Last April 27th, Yale President Salovey announced that the University was declining to comply with demands from snowflakes of color that Calhoun College be renamed. This rebuff was, however, accompanied by other payoffs: the traditional title of “Master” for the distinguished senior faculty member who presided over a Yale residential college would be henceforward changed to “Head,” lest some dimbulb darkie confusing an ancient academic title with a reference to Antebellum Slavery be offended, and one of the two new residential colleges under construction would be named for some African-American leftist dyke whom no non-communist had ever previously heard of.
The fate of John C. Calhoun’s college seemed to be settled, but, no! it turned out that Salovey was a welsher. Just a few months later, when August rolled around, Salovey announced the formation of an Orwellian “Committee to Establish Principles of Renaming.”
The membership of that committee included a variety of individual SJWs, all obviously keenly committed to contemporary political perspectives intensely hostile to the culture and institutions of the Antebellum Southern United States and passionately opposed to the sectional and anti-egalitarian views of the late Senator Calhoun. There will be found on that committee not one single conservative, one defender of the Southern perspective, one admirer of Calhoun, or even one Old Blue traditionalist. The renaming committee is still currently holding meetings, but to say that its ultimate report is a foregone conclusion would be an massive understatement.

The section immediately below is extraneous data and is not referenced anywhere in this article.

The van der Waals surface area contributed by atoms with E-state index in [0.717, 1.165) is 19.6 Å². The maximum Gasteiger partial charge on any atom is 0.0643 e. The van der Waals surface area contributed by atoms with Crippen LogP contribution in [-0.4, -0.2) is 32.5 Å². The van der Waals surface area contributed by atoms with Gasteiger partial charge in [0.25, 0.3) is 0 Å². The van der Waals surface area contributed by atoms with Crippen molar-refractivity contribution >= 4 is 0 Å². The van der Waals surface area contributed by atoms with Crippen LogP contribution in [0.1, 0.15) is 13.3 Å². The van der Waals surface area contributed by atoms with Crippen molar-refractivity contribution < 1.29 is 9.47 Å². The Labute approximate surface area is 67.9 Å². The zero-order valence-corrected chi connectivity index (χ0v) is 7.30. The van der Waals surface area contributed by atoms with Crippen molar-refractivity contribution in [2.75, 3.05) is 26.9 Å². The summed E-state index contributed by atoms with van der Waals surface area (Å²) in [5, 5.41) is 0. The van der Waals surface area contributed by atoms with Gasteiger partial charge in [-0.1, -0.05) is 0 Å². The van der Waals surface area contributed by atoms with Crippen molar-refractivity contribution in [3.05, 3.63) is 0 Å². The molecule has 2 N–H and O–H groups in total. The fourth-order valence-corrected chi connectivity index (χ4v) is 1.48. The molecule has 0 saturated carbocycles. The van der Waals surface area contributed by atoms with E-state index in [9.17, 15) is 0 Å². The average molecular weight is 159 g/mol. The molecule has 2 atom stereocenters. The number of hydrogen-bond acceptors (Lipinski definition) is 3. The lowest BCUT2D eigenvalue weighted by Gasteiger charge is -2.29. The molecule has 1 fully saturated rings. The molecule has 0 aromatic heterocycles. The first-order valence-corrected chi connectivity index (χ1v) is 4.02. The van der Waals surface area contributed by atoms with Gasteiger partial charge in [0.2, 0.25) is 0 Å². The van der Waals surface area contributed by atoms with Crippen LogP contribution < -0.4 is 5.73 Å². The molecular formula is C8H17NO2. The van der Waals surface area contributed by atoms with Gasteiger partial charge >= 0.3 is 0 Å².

1997 alumnus Alexander Zubatov is the kind of graduate who ought to be in charge, but is not. Zubatov writes indignantly:
[T]he very name, â€œCommittee to Establish Principles on Renaming,â€ …sounds like something Josef Stalin would have come up with while attempting to whitewash Soviet history of references to tsars, saints and that sort of thing. The act of erecting a one-issue litmus test for whitewashing American universities of references to slavery is equally myopic and dystopian. Undoubtedly, those immersed in the committeeâ€™s mission would believe the difference is that they are doing the good Lordâ€™s work in furtherance of a just cause, and yet, wouldnâ€™t they have to concede that Soviets visionaries and bureaucrats surely shared that view?
This nation has become obsessed with race, racism, slavery, discrimination and the cancer of regressive, zero-sum, winner-take-all identity politics, with the result that ideologues on the left and right are ensuring Americans are divided, polarized and pitted against each other based on their most superficial identifications. Yale, like many institutions of higher education in America, appears to have lost sight of the fact that part of the mission of an educational institution should be to avoid trend-hopping and to remain above the fray, to stand back from the dust cloud of our present-day turmoil and avail itself of the more nuanced and distanced vantage points conferred by academic disciplines such as history and philosophy, which further deep reflection rather than shallow proclamations and knee-jerk actions. By contrast, a university that is constantly bobbing and weaving in fear as a response to every whim of impulsive students who have not yet acquired the ability to stand back and think is a university that has lost sight of its educational mission. It is a university being run by spineless technocrats and cynical profiteers afraid of losing a few dollars for a few days on account of being branded â€œracistâ€ in some hysterical student screed, YouTube video, or viral Tweet.